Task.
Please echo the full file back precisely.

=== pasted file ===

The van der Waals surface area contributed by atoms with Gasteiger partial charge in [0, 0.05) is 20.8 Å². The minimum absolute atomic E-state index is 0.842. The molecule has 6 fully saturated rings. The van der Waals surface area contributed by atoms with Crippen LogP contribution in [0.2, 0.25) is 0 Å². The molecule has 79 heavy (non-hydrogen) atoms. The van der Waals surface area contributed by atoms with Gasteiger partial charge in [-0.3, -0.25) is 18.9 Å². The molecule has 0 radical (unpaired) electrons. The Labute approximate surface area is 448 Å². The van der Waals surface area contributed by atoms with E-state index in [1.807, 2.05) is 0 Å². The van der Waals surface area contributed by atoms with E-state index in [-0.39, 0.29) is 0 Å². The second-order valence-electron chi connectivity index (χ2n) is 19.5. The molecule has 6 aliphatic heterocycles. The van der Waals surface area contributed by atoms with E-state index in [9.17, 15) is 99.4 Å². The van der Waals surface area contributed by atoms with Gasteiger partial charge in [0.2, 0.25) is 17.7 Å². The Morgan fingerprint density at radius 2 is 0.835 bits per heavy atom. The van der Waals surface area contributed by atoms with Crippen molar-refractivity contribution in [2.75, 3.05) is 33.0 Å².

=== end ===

The van der Waals surface area contributed by atoms with Gasteiger partial charge in [0, 0.05) is 20.8 Å². The minimum absolute atomic E-state index is 0.842. The molecule has 6 fully saturated rings. The van der Waals surface area contributed by atoms with Crippen LogP contribution in [0.2, 0.25) is 0 Å². The molecule has 79 heavy (non-hydrogen) atoms. The van der Waals surface area contributed by atoms with Gasteiger partial charge in [-0.3, -0.25) is 18.9 Å². The molecule has 0 radical (unpaired) electrons. The Labute approximate surface area is 448 Å². The van der Waals surface area contributed by atoms with E-state index in [1.807, 2.05) is 0 Å². The van der Waals surface area contributed by atoms with E-state index in [-0.39, 0.29) is 0 Å². The second-order valence-electron chi connectivity index (χ2n) is 19.5. The molecule has 6 aliphatic heterocycles. The van der Waals surface area contributed by atoms with E-state index in [9.17, 15) is 99.4 Å². The van der Waals surface area contributed by atoms with Gasteiger partial charge in [0.2, 0.25) is 17.7 Å². The Morgan fingerprint density at radius 2 is 0.835 bits per heavy atom. The van der Waals surface area contributed by atoms with Crippen molar-refractivity contribution in [2.75, 3.05) is 33.0 Å².